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Power (physics)
In physics, POWER is the rate of doing work . It is the amount of energy consumed per unit time. Having no direction, it is a scalar quantity. In the SI system , the unit of power is the joule per second (J/s), known as the watt in honour of James Watt
Watt
, the eighteenth-century developer of the steam engine . Another common and traditional measure is horsepower (comparing to the power of a horse). Being the rate of work, the equation for power can be written: P = W t {displaystyle P={frac {W}{t}}} The integral of power over time defines the work performed. Because this integral depends on the trajectory of the point of application of the force and torque, this calculation of work is said to be path dependent . As a physical concept, power requires both a change in the physical universe and a specified time in which the change occurs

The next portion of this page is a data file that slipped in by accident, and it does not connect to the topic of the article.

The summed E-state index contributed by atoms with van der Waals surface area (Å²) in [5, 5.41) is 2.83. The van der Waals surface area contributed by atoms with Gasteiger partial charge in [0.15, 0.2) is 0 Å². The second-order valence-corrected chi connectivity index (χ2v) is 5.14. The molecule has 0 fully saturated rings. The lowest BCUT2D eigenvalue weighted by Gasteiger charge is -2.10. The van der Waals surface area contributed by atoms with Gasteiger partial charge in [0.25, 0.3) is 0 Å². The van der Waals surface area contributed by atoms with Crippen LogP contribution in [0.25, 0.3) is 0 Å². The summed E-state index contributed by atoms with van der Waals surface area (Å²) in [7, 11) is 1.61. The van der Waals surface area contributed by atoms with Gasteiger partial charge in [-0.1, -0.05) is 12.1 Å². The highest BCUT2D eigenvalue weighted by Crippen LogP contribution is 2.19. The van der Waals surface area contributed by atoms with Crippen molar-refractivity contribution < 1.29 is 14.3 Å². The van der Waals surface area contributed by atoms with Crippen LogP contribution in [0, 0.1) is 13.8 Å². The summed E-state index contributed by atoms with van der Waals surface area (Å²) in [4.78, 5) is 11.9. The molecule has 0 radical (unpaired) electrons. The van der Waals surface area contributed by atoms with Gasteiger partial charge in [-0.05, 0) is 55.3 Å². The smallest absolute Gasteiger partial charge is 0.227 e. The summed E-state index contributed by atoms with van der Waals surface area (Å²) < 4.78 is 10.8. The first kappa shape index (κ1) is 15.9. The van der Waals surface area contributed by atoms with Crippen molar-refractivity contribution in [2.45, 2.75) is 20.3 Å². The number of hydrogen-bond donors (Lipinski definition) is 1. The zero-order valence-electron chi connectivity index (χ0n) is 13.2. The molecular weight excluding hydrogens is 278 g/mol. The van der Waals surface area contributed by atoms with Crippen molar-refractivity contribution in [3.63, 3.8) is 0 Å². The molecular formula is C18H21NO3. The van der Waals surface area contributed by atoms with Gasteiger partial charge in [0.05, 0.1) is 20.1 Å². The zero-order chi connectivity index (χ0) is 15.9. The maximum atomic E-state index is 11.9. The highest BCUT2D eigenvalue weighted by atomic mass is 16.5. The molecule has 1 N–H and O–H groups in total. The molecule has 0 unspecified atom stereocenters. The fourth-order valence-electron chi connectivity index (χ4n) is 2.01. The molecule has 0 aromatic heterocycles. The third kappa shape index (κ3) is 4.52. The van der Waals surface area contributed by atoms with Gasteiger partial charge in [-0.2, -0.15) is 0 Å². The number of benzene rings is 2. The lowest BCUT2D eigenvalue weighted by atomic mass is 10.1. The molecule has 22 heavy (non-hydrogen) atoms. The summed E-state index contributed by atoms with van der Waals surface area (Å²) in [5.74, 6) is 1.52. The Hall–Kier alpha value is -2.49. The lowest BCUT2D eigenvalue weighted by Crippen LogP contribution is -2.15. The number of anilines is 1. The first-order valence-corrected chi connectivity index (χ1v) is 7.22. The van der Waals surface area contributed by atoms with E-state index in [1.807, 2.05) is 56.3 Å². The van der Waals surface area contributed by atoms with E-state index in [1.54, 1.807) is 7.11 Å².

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Frequency
FREQUENCY is the number of occurrences of a repeating event per unit of time . It is also referred to as TEMPORAL FREQUENCY, which emphasizes the contrast to spatial frequency and angular frequency . The PERIOD is the duration of time of one cycle in a repeating event, so the period is the reciprocal of the frequency. For example, if a newborn baby's heart beats at a frequency of 120 times a minute, its period—the time interval between beats—is half a second (that is, 60 seconds divided by 120 beats ). Frequency
Frequency
is an important parameter used in science and engineering to specify the rate of oscillatory and vibratory phenomena, such as mechanical vibrations, audio (sound ) signals, radio waves , and light